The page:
Another option is to stay in hostels and form house shares with people you meet. This won’t be for everyone, but a number of hostels are known for having long-term stays. I’ve met people who found their future housemates in hostels and did viewings for houses/multi-room apartments together. They found this less competitive than going after one or two bedroom apartments.
A bit about my experience:
Finding a place to live in Melbourne was overwhelming to say the least. I had tried researching the different suburbs whilst in London, but it was hard to get a feel of the areas. I did 6 virtual viewings for house shares and lease transfer whilst in London. However, I was wary about signing up for a house without seeing it in person or knowing anything about the surrounding areas. The 11 hour time zone was also problematic, as postings on Fairy Floss were typically uploaded whilst I was asleep. I’d wake up to find each post had 40+ comments and my response seemed to get lost in the mix.
I had three weeks between landing in Melbourne and starting my new job, so I hoped that would be enough time to find a place to live and move in. I decided to get an Airbnb for 10 days. Once in Melbourne, I continued to message people through Fairy Floss and Flatmates. Across the first two days in Melbourne, I did 11 viewings. It was draining but so worth it. I ended up securing a place in South Yarra with two lovely girls.
My advice would be have your documentation ready to go as the competition is fierce. That means having a copy of visas, passport, references (I had one from my Aussie job, salary, one from a previous landlord), a screenshot of savings account and proof of tenancy agreement for my apartment back home.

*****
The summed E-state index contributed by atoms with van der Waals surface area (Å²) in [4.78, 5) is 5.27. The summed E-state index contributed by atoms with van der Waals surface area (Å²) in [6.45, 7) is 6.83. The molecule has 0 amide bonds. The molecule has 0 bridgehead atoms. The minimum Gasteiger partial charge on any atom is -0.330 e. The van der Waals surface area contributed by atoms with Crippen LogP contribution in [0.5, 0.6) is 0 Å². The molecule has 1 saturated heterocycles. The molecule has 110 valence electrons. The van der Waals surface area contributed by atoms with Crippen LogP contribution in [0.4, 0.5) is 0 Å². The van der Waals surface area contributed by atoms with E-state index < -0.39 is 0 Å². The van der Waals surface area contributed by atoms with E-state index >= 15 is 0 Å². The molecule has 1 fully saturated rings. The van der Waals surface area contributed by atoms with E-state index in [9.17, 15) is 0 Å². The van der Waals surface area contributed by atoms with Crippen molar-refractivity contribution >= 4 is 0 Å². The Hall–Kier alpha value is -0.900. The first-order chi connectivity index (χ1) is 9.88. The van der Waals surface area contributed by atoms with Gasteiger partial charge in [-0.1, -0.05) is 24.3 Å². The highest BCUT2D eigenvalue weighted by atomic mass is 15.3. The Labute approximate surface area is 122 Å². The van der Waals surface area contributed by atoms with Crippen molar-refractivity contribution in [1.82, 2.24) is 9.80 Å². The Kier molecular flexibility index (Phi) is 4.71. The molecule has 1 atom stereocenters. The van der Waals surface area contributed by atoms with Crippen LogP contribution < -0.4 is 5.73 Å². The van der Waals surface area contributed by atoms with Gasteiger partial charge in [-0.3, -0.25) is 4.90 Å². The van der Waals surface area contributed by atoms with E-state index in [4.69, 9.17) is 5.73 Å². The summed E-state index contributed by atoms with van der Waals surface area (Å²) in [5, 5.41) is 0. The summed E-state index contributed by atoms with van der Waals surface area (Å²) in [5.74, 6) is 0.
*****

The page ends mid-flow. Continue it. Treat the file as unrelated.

This is a real process but you will get there!
Get Your Phone Contract
There are a number of options for phone contracts. Telstra, Optus and Vodafone are the biggest network providers in Australia. These will typically have the best coverage and often have perks included. Woolworths and Aldi are also good options and typically much cheaper.
Temporary sims can be bought in the meantime from the airport or 7-11 stores. It’s worth checking what inclusions your home network providers has before moving to Melbourne. I was with o2 and my sim included data usage in Australia at no extra charge – ideal during my first few weeks. When you look to get a contract, consider booking an appointment in advance. I tried to walk into a Telstra in the early afternoon and was turned away due to lack of availability that day.
Set Up Your Bank
I was advised to set up a wise account before moving to Melbourne and transfer Pounds into Australian dollars. Before I left England, I applied for a physically Wise bank card and added it to my Apple Wallet. This saved me extortionate international fees – particularly with big initials bills like rental deposit and first months rent.